I almost cringe with embarrassment at the level of bullishness that has infected my own blog. I believe in free speech (to an extent……..) and open-mindedness (to an extent…….) so I try not to let it bug me.
But I do want to make clear that I remain steadfast in my 925 target, as outlandish as it may seem in this renewed "2007" zeitgeist that has appeared. Indeed, the seven lonely bullish positions I did have, I promptly closed this morning (six of them, if memory serves, were profitable). My portfolio stands at 112 bearish positions. That number seems puny, I realize, compared to how high my position count sometimes is, but July has been unkind to the ursine.
Our kooky precious metals friends still must be gnashing their teeth, because everything shiny is looking increasingly rusty. I had a very large short position in GLD which, regrettably, I covered yesterday (at a profit, but still……..) but I am still the happy holder of a large SLV short position, which seems poised for pain.
Good luck out there.
Something very interesting happened yesterday, though few people seem to
have noticed. The Dow closed above the highest close made in June, and
the Transports index did the same. We therefore have a new Dow Theory
Buy Signal, one of the most venerable, and reliable, of trend change
confirmations in the indicator universe.
Richard Russell, writing before the close yesterday said:
'If they both close above their June highs, it will be particularly noteworthy, because simultaneous confirmations imply a special power.'
As far as I am concerned, that has all but killed what remained of the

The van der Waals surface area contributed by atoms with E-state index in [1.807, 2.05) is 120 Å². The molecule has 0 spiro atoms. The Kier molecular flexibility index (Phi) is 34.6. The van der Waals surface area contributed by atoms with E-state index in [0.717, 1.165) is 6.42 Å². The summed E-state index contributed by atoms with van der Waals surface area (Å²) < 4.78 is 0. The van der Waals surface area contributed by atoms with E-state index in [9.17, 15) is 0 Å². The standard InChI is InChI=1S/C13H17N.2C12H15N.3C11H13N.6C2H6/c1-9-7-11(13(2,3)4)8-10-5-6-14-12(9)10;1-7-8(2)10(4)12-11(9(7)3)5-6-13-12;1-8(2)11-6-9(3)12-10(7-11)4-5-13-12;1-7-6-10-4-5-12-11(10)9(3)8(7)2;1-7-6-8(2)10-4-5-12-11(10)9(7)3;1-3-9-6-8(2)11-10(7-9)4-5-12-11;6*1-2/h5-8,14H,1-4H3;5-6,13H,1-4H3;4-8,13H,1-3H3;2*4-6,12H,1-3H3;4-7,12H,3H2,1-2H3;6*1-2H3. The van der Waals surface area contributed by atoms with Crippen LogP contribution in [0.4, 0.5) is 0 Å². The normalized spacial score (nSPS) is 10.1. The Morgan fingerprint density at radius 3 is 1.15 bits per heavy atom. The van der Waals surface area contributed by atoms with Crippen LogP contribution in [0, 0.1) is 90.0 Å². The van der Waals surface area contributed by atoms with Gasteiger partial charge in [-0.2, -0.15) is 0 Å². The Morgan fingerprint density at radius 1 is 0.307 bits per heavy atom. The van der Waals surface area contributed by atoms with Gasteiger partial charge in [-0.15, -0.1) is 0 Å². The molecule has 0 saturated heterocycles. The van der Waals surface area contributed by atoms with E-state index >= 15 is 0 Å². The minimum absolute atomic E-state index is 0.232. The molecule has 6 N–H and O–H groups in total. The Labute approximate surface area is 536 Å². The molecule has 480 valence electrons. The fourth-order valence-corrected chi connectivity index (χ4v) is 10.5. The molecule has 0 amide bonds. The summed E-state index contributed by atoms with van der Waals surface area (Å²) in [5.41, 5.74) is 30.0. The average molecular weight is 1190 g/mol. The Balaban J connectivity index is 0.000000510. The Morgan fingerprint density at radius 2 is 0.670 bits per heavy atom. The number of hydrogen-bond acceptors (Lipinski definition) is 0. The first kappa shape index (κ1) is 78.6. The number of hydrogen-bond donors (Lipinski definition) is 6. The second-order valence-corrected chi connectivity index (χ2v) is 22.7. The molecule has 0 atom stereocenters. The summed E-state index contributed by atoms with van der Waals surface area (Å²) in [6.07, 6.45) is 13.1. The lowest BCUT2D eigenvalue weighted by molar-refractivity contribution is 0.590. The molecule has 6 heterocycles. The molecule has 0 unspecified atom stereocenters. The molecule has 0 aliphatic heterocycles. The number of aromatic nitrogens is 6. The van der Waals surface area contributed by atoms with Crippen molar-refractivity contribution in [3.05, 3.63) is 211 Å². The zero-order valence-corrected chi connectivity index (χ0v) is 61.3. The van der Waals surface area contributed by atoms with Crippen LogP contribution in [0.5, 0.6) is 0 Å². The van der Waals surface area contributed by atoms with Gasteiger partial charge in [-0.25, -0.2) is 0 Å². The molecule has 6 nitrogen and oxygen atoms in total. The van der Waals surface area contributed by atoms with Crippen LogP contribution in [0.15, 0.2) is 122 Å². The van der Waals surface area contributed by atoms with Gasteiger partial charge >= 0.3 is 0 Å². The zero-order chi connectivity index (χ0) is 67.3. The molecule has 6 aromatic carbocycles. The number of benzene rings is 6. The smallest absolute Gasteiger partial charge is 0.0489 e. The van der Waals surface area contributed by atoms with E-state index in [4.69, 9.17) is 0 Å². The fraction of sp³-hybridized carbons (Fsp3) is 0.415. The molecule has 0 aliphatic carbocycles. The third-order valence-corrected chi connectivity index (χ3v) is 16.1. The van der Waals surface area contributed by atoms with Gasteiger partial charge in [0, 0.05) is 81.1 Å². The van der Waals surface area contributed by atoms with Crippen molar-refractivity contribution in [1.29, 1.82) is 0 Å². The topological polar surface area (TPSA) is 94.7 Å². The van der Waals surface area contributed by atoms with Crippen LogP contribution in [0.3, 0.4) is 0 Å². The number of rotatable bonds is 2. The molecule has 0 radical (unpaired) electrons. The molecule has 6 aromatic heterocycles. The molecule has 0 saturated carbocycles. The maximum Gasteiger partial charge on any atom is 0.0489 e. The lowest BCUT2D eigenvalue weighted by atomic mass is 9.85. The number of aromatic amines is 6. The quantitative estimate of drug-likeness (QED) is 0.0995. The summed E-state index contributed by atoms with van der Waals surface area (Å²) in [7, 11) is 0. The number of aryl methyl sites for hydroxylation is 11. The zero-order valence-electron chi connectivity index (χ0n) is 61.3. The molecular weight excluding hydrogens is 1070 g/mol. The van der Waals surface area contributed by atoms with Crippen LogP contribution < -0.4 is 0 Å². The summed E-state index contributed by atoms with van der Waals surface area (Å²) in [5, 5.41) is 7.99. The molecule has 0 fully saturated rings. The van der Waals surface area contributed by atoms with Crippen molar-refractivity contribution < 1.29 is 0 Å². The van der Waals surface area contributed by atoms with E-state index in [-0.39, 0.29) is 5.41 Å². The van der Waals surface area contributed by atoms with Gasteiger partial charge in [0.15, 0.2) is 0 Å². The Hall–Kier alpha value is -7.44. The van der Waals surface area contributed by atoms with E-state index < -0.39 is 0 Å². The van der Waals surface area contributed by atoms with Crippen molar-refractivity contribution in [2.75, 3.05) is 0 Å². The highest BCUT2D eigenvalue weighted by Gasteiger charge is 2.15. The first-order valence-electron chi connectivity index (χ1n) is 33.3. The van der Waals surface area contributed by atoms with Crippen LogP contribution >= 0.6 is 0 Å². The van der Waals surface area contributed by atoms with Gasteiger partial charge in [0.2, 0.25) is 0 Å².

summer bear case, we are just waiting now for long treasuries to break
support and for the 13/34 EMAs to cross back on the weekly chart. 30
year treasuries look as though they may well break support today:
I was researching a weekend post on the 13/34 EMA weekly cross the other
day, and while the post is still on the drawing board, I was very
struck by the points of comparison between the look of recent market
action and the pullback in 1998 during the dotcom bubble. Here's the
chart of 1991 to 2000 with the dotcom bubble highlighted in yellow and
the comparable period in 1998 circled:
In 1998, as now, there was a sharp correction on SPX, from 1190 to 923,
and there was a 13/34 EMA weekly cross that then recrossed within a few
weeks for a strong buy signal. The SPX then rose more than 50% within
two years to top out in early 2000.
What relevance does that comparison have now? Plenty. We are in another
bubble now, the dotgov bubble if you will, and there is only one way
that a bubble based on an orgy of government spending is likely to end,
and that is with a bond crisis. That bond crisis is not going to be
about bonds on economic also-rans like Greece, it will be centered on
the US and the likelihood that the US will be able to repay the
ever-escalating tidal wave of debt being generated now.
Until we get that crisis we are in an expanding bubble, and valuations could increase a lot from here.
In the very short term I'm expecting to see a peak and a
pullback within a couple of days and I have a possible rising wedge on
ES indicating back to a retest of 1084.5 ES:
If we should make it back to 1084.5 ES, I will be regarding that as a very good buying opportunity.